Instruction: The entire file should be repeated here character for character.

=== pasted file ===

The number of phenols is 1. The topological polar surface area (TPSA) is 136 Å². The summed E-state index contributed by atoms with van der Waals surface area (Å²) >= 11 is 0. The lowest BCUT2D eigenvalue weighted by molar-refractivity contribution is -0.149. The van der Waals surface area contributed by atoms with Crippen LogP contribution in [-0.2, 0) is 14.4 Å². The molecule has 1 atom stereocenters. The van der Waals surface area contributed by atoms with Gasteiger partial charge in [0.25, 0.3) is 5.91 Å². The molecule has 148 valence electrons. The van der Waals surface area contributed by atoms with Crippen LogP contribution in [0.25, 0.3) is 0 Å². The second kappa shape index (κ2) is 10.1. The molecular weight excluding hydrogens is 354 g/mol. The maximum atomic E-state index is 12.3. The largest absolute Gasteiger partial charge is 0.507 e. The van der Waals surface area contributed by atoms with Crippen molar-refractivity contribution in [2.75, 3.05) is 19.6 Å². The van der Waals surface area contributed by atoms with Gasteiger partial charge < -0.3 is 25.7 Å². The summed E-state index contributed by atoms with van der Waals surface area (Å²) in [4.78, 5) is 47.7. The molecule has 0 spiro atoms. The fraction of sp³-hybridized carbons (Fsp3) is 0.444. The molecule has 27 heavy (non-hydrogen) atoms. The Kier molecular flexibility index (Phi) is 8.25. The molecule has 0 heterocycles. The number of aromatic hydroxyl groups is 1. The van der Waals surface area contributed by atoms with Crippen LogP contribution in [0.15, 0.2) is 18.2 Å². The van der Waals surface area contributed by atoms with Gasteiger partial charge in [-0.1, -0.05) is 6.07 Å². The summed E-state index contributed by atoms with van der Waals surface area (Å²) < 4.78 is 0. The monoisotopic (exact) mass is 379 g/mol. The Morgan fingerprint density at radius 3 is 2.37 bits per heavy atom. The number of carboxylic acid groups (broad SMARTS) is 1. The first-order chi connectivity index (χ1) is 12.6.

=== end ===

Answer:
The number of phenols is 1. The topological polar surface area (TPSA) is 136 Å². The summed E-state index contributed by atoms with van der Waals surface area (Å²) >= 11 is 0. The lowest BCUT2D eigenvalue weighted by molar-refractivity contribution is -0.149. The van der Waals surface area contributed by atoms with Crippen LogP contribution in [-0.2, 0) is 14.4 Å². The molecule has 1 atom stereocenters. The van der Waals surface area contributed by atoms with Gasteiger partial charge in [0.25, 0.3) is 5.91 Å². The molecule has 148 valence electrons. The van der Waals surface area contributed by atoms with Crippen LogP contribution in [0.25, 0.3) is 0 Å². The second kappa shape index (κ2) is 10.1. The molecular weight excluding hydrogens is 354 g/mol. The maximum atomic E-state index is 12.3. The largest absolute Gasteiger partial charge is 0.507 e. The van der Waals surface area contributed by atoms with Crippen molar-refractivity contribution in [2.75, 3.05) is 19.6 Å². The van der Waals surface area contributed by atoms with Gasteiger partial charge < -0.3 is 25.7 Å². The summed E-state index contributed by atoms with van der Waals surface area (Å²) in [4.78, 5) is 47.7. The molecule has 0 spiro atoms. The fraction of sp³-hybridized carbons (Fsp3) is 0.444. The molecule has 27 heavy (non-hydrogen) atoms. The Kier molecular flexibility index (Phi) is 8.25. The molecule has 0 heterocycles. The number of aromatic hydroxyl groups is 1. The van der Waals surface area contributed by atoms with Crippen LogP contribution in [0.15, 0.2) is 18.2 Å². The van der Waals surface area contributed by atoms with Gasteiger partial charge in [-0.1, -0.05) is 6.07 Å². The summed E-state index contributed by atoms with van der Waals surface area (Å²) < 4.78 is 0. The monoisotopic (exact) mass is 379 g/mol. The Morgan fingerprint density at radius 3 is 2.37 bits per heavy atom. The number of carboxylic acid groups (broad SMARTS) is 1. The first-order chi connectivity index (χ1) is 12.6.